Support for the bill was not unanimous across the state, however. The Leadville Herald Democrat opposed the bill in February of 1921, noting that the governor of Montana had vetoed a similar bill and urging Governor Shoup of Colorado to do the same once the bill landed on his desk. The Herald Democrat noted that requiring a teacher to declare his or her belief in the “‘American form’ of government” was supposed to “minister to a sort of super-patriotic sentiment” and keep “dangerous radicals” from putting the wrong ideas into students’ heads. But the effect of this requirement is actually to put “powerful weapons in the hands of the political heresy hunters, a phrase that [the Montana] governor uses….” It concluded with the remark: “The state needs good teachers, not automatons.” (Leadville Herald Democrat, “A False Political Test” February 6, 1921.)
Despite the Herald Democrat‘s misgivings, the bill sailed through the legislature. It was introduced in the Senate on January 13 and passed on third reading in the House on February 7 without amendment. On February 15, 1921, Governor Shoup signed it into law.
In June, the Herald Democrat was still railing against it. “The truth is that these and kindred measures are after-war reactions, based on the theory that the country is full of radicalism, revolution and strange doctrine.” The article notes that in the most recent election, “radical parties were almost wiped off the slate” and argues that the real threat to “the structure of Americanism” is “the introduction of too much of the Prussian system of state worship…” (Leadville Herald Democrat, “The Oath of a Teacher” June 4, 1921.)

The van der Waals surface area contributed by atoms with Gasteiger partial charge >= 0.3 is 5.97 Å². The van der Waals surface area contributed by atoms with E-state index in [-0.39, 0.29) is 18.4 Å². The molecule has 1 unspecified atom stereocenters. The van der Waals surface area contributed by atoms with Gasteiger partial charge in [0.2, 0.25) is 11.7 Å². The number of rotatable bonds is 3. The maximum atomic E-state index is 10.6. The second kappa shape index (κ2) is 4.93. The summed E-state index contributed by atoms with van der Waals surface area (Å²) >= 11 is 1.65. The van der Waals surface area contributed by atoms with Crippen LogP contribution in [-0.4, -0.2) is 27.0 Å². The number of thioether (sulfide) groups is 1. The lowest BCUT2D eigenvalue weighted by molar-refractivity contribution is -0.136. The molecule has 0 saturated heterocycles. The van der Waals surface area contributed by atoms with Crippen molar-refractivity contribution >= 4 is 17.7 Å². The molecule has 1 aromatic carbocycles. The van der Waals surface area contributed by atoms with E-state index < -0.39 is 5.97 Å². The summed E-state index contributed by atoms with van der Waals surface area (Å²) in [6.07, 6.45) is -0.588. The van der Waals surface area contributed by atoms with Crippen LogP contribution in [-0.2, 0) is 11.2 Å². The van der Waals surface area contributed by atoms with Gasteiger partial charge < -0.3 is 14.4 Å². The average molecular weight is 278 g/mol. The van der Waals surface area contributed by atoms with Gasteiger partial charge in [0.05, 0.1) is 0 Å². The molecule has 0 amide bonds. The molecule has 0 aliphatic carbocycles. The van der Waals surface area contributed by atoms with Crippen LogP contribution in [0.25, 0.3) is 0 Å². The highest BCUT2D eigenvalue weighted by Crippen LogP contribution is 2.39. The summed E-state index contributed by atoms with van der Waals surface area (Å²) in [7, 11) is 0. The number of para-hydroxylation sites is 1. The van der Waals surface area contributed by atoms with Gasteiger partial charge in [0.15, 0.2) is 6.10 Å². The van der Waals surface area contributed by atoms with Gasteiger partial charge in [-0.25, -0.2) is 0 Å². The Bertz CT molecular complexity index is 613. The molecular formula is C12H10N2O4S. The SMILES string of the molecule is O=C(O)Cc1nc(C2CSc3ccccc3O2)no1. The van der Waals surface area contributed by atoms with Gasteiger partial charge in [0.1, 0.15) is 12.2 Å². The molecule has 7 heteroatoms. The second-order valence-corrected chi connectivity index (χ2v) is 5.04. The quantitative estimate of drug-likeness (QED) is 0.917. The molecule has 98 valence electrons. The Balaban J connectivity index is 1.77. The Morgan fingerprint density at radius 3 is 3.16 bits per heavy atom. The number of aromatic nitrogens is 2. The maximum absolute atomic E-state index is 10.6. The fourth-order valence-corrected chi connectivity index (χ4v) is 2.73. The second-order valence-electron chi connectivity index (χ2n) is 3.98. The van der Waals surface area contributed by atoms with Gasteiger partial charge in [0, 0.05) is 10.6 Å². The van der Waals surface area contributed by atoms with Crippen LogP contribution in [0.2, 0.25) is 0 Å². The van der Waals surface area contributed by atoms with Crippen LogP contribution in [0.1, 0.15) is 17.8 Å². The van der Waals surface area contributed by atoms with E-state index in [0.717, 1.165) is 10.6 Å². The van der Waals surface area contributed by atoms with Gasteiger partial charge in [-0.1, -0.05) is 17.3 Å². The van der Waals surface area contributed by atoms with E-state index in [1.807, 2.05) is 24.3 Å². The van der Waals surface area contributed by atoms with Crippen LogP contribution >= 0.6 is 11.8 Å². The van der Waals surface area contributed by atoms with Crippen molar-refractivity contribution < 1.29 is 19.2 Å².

That fall, the American Legion held its national convention in Kansas City from October 31 to November 2. The Routt County Sentinel reported the convention highlights, including a list of items included in the Legion’s platform. Among other issues, the American Legion included these planks:
Education in citizenship is the keynote of Americanism.
That American history and civil government be taught more thoroughly in our public schools.
Favoring state laws requiring every teacher to take an oath of allegiance to uphold the constitution and the conciliation of certificates of those teachers found disloyal to the American government.
(Routt County Sentinel, “High Lights on Legion’s National Convention” Nov. 25, 1921.)
Based on the newspaper coverage, we can deduce that the teacher loyalty oath statute arose out of the support for “Americanism” that was engendered by World War I and the threat, real or perceived, of anti-American, anarchist, and possibly Communist elements in society. So starting in the fall of 1921 and each year thereafter, all new teachers and professors were required to solemnly swear or affirm:
[T]hat I will support the constitution of the State of Colorado and of the United States of America and the laws of the State of Colorado and of the United States, and will teach, by precept and example, respect for the flags of the United States and of the State of Colorado, reverence for law and order and undivided allegiance to the government of one country, the United States of America.
Until 1969, that is. That year, the General Assembly amended the oath to its current form:
I solemnly (swear) (affirm) that I will uphold the constitution of the United States and the constitution of the state of Colorado, and I will faithfully perform the duties of the position upon which I am about to enter.
Why the change? And why then?
We’ll talk about that next week. Hint: The answers lie with the judicial branch.